• The optimal choice of treatment for patients with PD-L1 <1% is more difficult still. While Keytruda + chemotherapy is an option, patients with high TMB may also benefit from Opdivo-based regimens. Patients with low PD-L1 and low TMB may well be suited to receive chemotherapy alone.

DRG’s coverage of NSCLC is extensive, including primary market research reports on U.S. Treatment Sequencing (just published) and U.S. Current Treatment: Physician Insights (publishing this month). We’ll update the market forecast for NSCLC with a 2017 base-year in Q4 2018 (see the current Disease and Landscape forecast here).

  1. Brahmer J, et al. Updated analysis of KEYNOTE-024: pembrolizumab vs platinum-based chemotherapy for advanced NSCLC with PD-L1 TPS ≥50%. 2017 WCLC meeting. Abstract OA 17.06.
  2. Merck & Co, press release, October 18, 2017.
  3. Keytruda prescribing information, US FDA, November 2017.
  4. Lopes G, et al. Pembrolizumab (pembro) versus platinum-based chemotherapy (chemo) as first-line therapy for advanced/metastatic NSCLC with a PD-L1 tumor proportion score (TPS) ≥ 1%: open-label, Phase 3 KEYNOTE-042 study. 2018 ASCO meeting. Abstract LBA4.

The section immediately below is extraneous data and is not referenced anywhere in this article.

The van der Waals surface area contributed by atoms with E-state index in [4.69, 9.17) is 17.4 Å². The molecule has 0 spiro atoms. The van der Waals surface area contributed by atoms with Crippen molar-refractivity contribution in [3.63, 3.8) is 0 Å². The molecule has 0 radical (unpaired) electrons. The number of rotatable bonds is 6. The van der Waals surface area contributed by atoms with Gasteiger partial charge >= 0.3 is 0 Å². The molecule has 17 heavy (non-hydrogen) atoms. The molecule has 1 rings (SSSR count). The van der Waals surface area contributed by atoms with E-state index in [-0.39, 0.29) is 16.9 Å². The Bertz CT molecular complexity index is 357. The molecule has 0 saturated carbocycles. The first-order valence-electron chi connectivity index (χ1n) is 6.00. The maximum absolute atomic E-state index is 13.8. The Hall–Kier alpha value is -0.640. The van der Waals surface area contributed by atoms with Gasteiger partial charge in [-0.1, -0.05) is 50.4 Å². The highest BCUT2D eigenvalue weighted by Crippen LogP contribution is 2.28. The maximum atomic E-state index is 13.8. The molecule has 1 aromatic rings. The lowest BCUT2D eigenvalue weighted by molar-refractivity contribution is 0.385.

5. Gandhi L, et al. Pembrolizumab plus chemotherapy in metastatic non-small-cell lung cancer. NEJM. 2018;378:2078-2092.
  6. Paz-Ares LG, et al. Phase 3 study of carboplatin-paclitaxel/nab-paclitaxel (Chemo) with or without pembrolizumab (Pembro) for patients (Pts) with metastatic squamous (Sq) non-small cell lung cancer (NSCLC). 2018 ASCO meeting. Abstract 105.
  7. Socinski MA, et al. Overall survival (OS) analysis of IMpower150, a randomized Ph 3 study of atezolizumab (atezo) + chemotherapy (chemo) ± bevacizumab (bev) vs chemo + bev in 1L nonsquamous (NSQ) NSCLC. 2018 ASCO meeting. Abstract 9002.
  8. Jotte RM, et al. IMpower131: primary PFS and safety analysis of a randomized Phase III study of atezolizumab + carboplatin + paclitaxel or nab-paclitaxel vs carboplatin + nab-paclitaxel as 1L therapy in advanced squamous NSCLC. 2018 ASCO meeting. Abstract LBA9000.
  9. Roche, press release, May 29, 2018.
  10. Hellmann MD, et al. Nivolumab plus ipilimumab in lung cancer with a high tumor mutational burden. NEJM. 2018; 378:2093-2104.

Biotech set for good start to 2021